The steps tenants can take to get landlords to make repairs

The steps tenants can take to get landlords to make repairs

RICHMOND, VA (WWBT) - Landlord tenant disputes are among the top calls for help coming into Call 12.

Like the Bonapart's and their landlord, such disputes are rarely cut-and-dry or settled without some debate. In this case, the ceiling collapsed and the renters say the repair work is taking too long and they're suffering.

But, the landlord says he was on top of the problem from the start.

A crew was out at the home this morning fixing the collapsed ceiling. So, repairs are happening. The bigger issue though is tenants knowing the legal steps to take when seeking repairs if your landlord isn't cooperative.

Felisha Bonapart vividly recalled the day the ceiling fell inside her home.

"When I went to pull the mattress off the top bunk the ceiling just collapsed. We had no warning. It wasn't leaking. No nothing. It just collapsed. I have asthma and bronchitis and so do my two smaller kids," she said.

Their health problems are why she says her family didn't have a lot of time to wait on repairs.

"The smell is unbearable. I haven't been able to eat or keep anything down since Tuesday. The smell is like I can taste it in my mouth. It's unbearable. We shouldn't have to live like this," Bonapart said.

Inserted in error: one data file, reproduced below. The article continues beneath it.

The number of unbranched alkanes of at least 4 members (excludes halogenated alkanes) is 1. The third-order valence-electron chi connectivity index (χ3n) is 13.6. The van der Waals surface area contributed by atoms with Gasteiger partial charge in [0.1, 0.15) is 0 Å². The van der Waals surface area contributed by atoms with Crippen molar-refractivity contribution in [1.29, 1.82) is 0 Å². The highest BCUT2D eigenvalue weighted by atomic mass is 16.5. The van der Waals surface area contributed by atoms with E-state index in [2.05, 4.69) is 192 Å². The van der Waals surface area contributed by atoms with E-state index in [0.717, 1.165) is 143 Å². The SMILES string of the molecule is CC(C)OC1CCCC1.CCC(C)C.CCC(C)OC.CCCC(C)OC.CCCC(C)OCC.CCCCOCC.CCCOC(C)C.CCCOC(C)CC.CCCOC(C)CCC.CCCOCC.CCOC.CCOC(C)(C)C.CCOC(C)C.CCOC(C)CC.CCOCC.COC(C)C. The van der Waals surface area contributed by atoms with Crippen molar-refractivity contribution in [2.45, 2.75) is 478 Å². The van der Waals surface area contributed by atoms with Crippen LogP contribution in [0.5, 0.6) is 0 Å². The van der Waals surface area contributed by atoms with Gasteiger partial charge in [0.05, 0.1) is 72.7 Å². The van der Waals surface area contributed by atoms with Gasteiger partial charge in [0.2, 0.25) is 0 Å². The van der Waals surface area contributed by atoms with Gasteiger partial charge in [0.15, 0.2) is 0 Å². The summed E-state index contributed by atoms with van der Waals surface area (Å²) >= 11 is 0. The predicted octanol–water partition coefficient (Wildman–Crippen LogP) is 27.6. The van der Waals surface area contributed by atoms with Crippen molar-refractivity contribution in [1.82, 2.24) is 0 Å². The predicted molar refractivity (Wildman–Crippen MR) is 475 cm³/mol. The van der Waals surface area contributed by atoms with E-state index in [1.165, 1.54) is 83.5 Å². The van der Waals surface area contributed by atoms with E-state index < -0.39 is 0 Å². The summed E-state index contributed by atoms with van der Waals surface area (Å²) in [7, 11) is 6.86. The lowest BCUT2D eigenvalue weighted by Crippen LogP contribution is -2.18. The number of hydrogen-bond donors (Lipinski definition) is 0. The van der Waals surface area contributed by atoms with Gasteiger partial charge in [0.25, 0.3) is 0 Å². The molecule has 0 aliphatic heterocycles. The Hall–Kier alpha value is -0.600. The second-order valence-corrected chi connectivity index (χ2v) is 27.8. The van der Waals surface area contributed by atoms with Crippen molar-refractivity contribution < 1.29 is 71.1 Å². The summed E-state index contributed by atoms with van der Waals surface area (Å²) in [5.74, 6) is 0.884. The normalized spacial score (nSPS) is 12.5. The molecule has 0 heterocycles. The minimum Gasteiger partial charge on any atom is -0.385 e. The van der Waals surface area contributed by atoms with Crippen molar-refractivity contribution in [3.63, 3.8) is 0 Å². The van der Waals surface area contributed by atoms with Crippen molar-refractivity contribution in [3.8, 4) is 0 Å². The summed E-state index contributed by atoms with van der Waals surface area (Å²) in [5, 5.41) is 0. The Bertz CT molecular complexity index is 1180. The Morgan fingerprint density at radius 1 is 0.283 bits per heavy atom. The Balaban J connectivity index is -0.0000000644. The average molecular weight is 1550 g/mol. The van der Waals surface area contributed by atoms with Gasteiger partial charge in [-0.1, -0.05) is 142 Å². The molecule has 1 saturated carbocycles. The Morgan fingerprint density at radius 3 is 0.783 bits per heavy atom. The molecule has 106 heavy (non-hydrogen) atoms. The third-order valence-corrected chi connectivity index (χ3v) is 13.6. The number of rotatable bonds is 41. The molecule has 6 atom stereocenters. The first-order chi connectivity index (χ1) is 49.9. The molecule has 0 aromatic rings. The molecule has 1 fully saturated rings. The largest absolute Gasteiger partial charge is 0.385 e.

Retracing the timeline from when the ceiling collapsed puts it at a little over a week. The tenants acknowledge the property owner did send a maintenance crew right after their first phone call to the landlord.

"He came out and they covered that up so that it wouldn't I guess fall anymore," Bonapart's daughter, also named Felisha, said. "He pinned those screws in there but you can tell the ceiling in my Mom's room is going to fall too."

Today, the landlord had the ceiling permanently repaired. He told NBC 12 during a phone call the damaged area needed to dry out before permanent work could be done.

He also said the A/C unit in the attic overflowed, damaging the ceiling because the outside drain pipe had become dislodged following a storm.

In the meantime, Central Virginia Legal Aid says there are three necessary steps a tenant must take.

First, you must be current on your rent and stay current. Give written notice to the landlord about the problem and wait a reasonable amount of time, at least 21 to 30 days for a response.

If the landlord refuses to make repairs, the tenant can arrange to pay rent to the court.

Central Virginia Legal Aid says these steps are the only way tenants can get repairs in Virginia.  There is no rent with holding or partial rent payments because you're unhappy with the lack of repairs.

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